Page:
In addition to ozone molecule being a strong oxidizing agent, the generation of the radical species highly contributes to the high efficiency. Ozone in the presence of H2O2 or UV as reaction promoter can produce more ・OH radicals and hence enhance decolorization rate. Typically, high pH facilitates oxidation initiated by the radical chain reaction. However, the pH of the solution may decrease around the dye molecules due to the formation of organic acids as the ozonation products, and the reaction mechanism may shift towards the selective direct oxidation. Due to the fairly limited effect of AOPs involving ozone under acidic environment, the possible generation of undesirable toxic byproducts, as well as the high cost of the process, recently technologies enabling more efficient ozone mass transfer are being considered.

    The limitation of the AOPs for decolorization are generally because of kinetic reaction factor pH and hydrodynamic mass transfer of course bubbles. These can be overcome by using MNBs ozonation, which significantly increase the efficiency of ozonation process due to the larger gas-liquid interfacial area, less ozone requirement and generation of intensive hydroxyl radicals. Liu et al. (2011) applied microbubble using air, oxygen and ozone to compare their pretreatment effectiveness in coagulation flotation process of coke wastewater. They confirmed that the generation of most amount of free radicals by ozone micro-bubbles enabled the most effective and affordable removal of color and organic matters in the coke wastewater. On the other hand, Khuntia et al. (2015) confirmed effective removal of color by microbubbles ozonation under alkaline as well as acidic conditions.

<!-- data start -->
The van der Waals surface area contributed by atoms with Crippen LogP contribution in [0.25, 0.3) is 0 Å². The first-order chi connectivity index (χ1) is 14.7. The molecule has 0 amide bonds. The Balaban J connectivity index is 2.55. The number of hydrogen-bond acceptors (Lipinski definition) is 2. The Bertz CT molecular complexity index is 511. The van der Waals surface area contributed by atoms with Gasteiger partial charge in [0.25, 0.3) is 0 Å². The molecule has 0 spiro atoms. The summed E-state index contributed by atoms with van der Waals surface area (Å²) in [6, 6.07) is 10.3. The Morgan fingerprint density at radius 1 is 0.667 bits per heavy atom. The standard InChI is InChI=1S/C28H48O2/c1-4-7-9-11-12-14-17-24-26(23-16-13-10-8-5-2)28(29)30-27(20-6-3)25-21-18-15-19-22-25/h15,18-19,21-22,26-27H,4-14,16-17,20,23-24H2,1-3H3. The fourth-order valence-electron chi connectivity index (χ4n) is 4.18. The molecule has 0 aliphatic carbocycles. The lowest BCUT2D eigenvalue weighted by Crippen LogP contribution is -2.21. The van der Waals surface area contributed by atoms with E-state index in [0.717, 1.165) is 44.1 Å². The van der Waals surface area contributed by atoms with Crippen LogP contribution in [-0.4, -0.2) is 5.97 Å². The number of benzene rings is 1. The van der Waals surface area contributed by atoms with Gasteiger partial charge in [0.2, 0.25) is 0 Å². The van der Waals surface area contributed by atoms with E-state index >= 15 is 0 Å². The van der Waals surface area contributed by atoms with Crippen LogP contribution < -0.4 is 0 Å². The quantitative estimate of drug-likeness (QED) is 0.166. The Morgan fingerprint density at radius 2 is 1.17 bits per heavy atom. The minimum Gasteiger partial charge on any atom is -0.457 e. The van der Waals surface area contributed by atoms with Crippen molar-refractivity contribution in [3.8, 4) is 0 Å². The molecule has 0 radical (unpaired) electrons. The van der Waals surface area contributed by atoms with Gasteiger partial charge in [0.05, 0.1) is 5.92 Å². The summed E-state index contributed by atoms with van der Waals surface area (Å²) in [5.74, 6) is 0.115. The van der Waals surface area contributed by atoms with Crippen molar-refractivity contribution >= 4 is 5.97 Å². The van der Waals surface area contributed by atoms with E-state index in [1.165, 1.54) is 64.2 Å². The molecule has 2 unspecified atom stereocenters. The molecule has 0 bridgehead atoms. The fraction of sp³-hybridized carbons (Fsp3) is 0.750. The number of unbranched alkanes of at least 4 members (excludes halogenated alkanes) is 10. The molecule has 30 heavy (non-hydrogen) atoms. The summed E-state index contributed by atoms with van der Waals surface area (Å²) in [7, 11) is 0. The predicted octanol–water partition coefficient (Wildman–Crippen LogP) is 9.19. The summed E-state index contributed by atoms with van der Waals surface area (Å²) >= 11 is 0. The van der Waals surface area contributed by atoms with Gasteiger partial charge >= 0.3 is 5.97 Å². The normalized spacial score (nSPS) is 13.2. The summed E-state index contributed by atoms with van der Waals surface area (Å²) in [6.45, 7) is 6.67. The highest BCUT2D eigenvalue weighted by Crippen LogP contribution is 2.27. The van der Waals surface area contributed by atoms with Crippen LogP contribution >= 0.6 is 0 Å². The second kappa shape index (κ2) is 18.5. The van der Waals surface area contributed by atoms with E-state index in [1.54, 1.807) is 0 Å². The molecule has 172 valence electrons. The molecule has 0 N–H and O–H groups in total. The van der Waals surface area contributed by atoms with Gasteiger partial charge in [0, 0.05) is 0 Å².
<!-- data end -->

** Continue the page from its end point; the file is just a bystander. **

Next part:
Therefore, decolourisation using ozone microbubbles can be efficiently achieved in integral with mineralization, using a small amount of ozone and even under acidic environment. Some of the successful researches involving color removal and mineralization using this technique are revised and presented in Table 4.